Swindon’s property market delivers improved performance as ESG takes centre stage

By Anita Jaynes on 6 February, 2023

Swindon’s property market delivered an improved performance across all sectors in 2022 as business occupiers continued to adapt their occupational requirements to support growth and meet their ESG responsibilities.  

Alder King’s latest Market Monitor report demonstrates the resilience of the town’s property market, with some stand-out transactions despite an ongoing shortage of stock in the industrial/logistics sector.

James Gregory, partner at Alder King’s Swindon office, said, “Swindon remains a strong business location and this is borne out by the statistics in our latest Market Monitor report.  

“Industrial take-up in 2022 reached 1.3 million sq ft – in line with the five-year average of 1.28 million sq ft – as a result of some significant transactions. These included the 205,182 sq ft letting of the majority of the former TS Tech complex at Blackworth Industrial Estate to Neptune, the 224,465 sq ft letting of 224 Keypoint to Panther Logistics, the 98,643 sq ft disposal of 103 Cheney Manor and the 53,708 sq ft letting of 110 Faraday Park, Dorcan to OPX Logistics.

“Rents have risen across all size ranges as a result of limited supply and continued demand for units.  Freehold prices have also risen sharply as, in many cases, disposals lead to best bid scenarios.

“As take-up has improved, supply has fallen to 1.25 million sq ft by the end of last year. Any new stock is hampered by the lack of opportunity and very high build costs.”

The town’s office market saw a marked improvement in take-up in 2022, reaching 93,000 sq ft but this remains 24% below the five-year average of 122,000 sq ft.

The largest transaction was at Stirling House, South Marston where Outsource took 21,678 sq ft. Other significant lettings included Cartus taking 11,029 sq ft at Arclite House, Monahans acquiring 7,296 sq ft at Churchward and Develop Training leasing 5,500 sq ft at Edison Park.

Office rents generally remained stable, although there were instances last year where occupiers were willing to pay for better quality accommodation to provide an improved working environment for their staff.

Supply has increased as some occupiers used their lease expiry or break clause to off-load surplus space.  Landlords are in turn using this as an opportunity to upgrade the space, thus improving the overall stock on offer. For the first time in many years, Swindon has some brand new Grade A space to offer at 2 Unity Place.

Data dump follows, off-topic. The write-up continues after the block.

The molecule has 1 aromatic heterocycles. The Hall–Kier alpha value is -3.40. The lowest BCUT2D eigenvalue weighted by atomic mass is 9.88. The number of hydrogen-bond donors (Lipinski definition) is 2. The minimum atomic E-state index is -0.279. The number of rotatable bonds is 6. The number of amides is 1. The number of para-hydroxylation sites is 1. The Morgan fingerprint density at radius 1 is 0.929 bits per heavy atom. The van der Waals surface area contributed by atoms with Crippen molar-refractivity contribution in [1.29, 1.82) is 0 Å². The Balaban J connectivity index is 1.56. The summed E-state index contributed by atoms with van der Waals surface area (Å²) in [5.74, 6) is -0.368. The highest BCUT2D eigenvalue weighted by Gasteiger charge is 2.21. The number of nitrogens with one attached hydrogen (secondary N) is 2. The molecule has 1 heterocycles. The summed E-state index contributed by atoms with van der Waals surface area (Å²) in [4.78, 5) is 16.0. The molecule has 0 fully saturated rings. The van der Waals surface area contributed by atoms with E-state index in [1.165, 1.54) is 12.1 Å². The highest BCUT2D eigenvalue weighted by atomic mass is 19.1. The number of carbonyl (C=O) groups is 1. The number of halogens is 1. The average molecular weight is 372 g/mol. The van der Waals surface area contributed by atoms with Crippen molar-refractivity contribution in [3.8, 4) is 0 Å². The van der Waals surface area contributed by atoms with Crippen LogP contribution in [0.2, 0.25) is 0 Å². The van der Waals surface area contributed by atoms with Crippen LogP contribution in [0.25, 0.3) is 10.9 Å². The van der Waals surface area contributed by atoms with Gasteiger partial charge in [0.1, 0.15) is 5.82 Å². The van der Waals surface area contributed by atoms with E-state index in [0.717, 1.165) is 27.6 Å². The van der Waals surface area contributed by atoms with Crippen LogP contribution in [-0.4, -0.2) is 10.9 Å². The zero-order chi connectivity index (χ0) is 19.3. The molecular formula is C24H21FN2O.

ESG takes centre stage

James added, “ESG has now become the most significant decision-making factor for many office occupiers, and will become increasingly important for the industrial sector.

“Prior to Covid, only enlightened real estate developers and investors were pushing the sustainability message.  Now it’s the dominant topic for the whole real estate industry as it prioritises short and longer-term sustainability goals.

“Many landlords and developers are already responding to this challenge, adapting the design of new and refurbished buildings to meet occupier requirements, but older stock that is uneconomic to refurbish will be repurposed for alternative uses.”

Looking ahead, James added, “2023 may get off to an unsettled start but should recover by the mid-year point.  There will be a resetting of prices in the investment market, leading to renewed activity in the second half of the year.  

“There are already encouraging economic indicators coming through to bolster business confidence.  Our view is that the office and industrial occupational markets will remain buoyant, fuelled by a lack of supply in many locations and more limited development, especially in the office sector.”

For more detailed analysis of the region’s commercial property market, including supply, take-up and rental data across 10 key centres, read Market Monitor 2023 at www.alderking.com